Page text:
Cape No. 7

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Reviewed by   |  Feb 28, 2015

2008 was the year a modest Taiwanese production turned into a national phenomenon, smashing attendances records in Tai Pei and successfully battling the hegemony of big Hollywood hits. ‘Cape No.7’ is the classic example of the power of word-of-mouth, that elusive attribute all producers wish they could utilise. By the end of its run, only that immovable object ‘Titanic’ stood above it in domestic sales and this feat has been duly revered throughout the island.

‘Cape No.7’ is a celebration of the Taiwan of the past and the present, an evocation of the gentle beauty that has a global resonance. Starting with its own aquatic juggernaut, Wei Te-Sheng’s film opens with the romantic writings sent by a Japanese teacher to his beloved as he sails back to his homeland.  The love letters never arrive though and appear some 60 years later in the possession of uninterested postman Aga, a frustrated young musician disillusioned with big city life having relocated to the Taiwanese hinterland. Aga cannot deliver the package of letters due to the intended address no longer existing and so unwraps it, becoming absorbed in the story it evokes.

In the same coastal area is failed Japanese model Tomoko who is used by the local powers to help organise a big beach concert highlighting J-Pop artist Kousuke Atari. She reluctantly becomes involved in the complexities of the event while continuing to balance these with local idiosyncrasies which constantly bubble to the surface. Short-tempered councillor Hong insists on having a Taiwanese support act performing before Atari and auditions get underway in the town, enthusing the eclectic local population. Aga is persuaded to lead the very unusual band – a union of old and young, traditional and international, but finds Tomoko a difficult person to deal with, their respective tension hiding an obvious love for one another.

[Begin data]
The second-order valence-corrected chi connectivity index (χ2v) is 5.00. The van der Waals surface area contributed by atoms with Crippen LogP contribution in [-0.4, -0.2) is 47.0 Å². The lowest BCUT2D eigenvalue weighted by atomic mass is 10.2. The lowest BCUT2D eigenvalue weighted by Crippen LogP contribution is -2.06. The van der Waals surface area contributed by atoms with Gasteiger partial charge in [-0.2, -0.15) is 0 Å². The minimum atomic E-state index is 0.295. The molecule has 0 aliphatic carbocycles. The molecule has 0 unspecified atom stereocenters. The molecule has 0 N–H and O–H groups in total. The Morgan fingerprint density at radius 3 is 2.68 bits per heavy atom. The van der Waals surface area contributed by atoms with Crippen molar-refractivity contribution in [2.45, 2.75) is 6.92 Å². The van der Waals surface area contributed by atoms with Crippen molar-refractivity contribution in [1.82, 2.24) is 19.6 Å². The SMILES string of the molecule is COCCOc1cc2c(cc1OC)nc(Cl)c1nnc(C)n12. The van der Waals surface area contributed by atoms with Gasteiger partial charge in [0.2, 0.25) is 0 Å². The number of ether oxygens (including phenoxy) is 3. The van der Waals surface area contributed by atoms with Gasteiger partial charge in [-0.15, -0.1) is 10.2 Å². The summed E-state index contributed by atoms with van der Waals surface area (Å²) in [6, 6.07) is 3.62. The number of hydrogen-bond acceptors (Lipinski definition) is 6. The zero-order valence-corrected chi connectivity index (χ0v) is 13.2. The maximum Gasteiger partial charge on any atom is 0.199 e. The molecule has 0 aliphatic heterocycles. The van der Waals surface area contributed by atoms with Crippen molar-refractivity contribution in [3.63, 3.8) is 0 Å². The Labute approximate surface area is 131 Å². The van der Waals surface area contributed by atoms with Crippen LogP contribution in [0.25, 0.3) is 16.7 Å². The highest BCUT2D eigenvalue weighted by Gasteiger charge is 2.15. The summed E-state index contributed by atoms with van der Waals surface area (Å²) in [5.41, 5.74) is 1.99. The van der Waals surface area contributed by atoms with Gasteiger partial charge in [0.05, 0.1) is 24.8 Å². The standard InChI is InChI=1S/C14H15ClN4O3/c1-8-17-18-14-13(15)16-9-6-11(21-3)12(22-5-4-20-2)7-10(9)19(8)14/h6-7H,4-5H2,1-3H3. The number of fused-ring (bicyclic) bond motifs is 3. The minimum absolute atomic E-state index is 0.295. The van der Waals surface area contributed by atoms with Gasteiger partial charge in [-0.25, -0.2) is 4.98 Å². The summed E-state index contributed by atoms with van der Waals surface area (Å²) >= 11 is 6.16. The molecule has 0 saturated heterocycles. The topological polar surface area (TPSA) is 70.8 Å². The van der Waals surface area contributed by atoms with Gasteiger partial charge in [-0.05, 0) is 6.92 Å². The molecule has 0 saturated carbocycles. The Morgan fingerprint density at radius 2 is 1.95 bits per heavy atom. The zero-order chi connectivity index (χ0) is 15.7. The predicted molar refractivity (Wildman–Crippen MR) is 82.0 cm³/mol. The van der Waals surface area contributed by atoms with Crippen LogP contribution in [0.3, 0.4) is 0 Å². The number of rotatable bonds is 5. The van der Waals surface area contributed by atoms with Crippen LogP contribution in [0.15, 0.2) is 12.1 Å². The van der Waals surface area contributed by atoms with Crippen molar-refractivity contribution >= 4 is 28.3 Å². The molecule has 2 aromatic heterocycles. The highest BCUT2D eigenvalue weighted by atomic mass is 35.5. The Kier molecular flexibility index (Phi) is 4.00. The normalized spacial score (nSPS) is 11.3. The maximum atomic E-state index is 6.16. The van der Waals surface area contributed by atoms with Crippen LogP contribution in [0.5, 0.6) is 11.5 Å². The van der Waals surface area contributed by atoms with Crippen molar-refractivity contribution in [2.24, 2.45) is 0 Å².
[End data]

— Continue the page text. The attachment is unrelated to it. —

An often parochial drama, peppered with dashes of subtle humour and amusing sight gags, few could have predicted the success of director Wei Te-Sheng’s first film. Apparently, ‘Cape No.7’ was intended as a quick way to secure financing for the director’s magnum opus ‘Seediq Bale’ – and how; investors are all too happy to support Wei’s big project now. The popularity of ‘Cape No.7’ is difficult for a reviewer unfamiliar with the nuances of Taiwanese culture to grasp, but it is a paean to idealised rural life that every cinematic market around the world will be cognisant of. Whether we are residents of the U.K., U.S. or India, there is something atavistic about these glimpses of life outside the big cities we are used to seeing on the big screen.

Initially filled with short snapshots of the various population of the area, ‘Cape No.7’ settles into a more routine romantic drama as it passes the hour mark. It’s in this second hour that the pace, which was already leisurely, becomes almost statuesque and fails to close the stories off successfully.  The central romance is unoriginal and features two protagonists whose moody swagger is difficult to penetrate – if indeed we really want to bother.  Unfortunately the cornucopia of unusual characters that are subtley crafted in earlier moments are pushed aside in favour of said love story, a fact that is difficult to ignore.

Nevertheless, ‘Cape No.7’ is an ensemble production whose success is tied up with its exploration of Taiwan’s southernmost area, its use of localised flavour and copious amounts of colloquial humour. It’s these ingredients that have been so beloved in its homeland and will perhaps bar it from having quite the same impact overseas. Naturally, films do not create such a vibrant support unless there is something of genuine interest inherent within the story and ‘Cape No.7’ portrays a refreshingly different environment than most modern cinema tends to favour. The cast is packed with newcomers and inexperienced thespians, but this adds some genuine realism while never compromising the professionalism of a big production. Strengths like these are more encouraging to remember than the often listless two hours that never quite achieve their opening potential.

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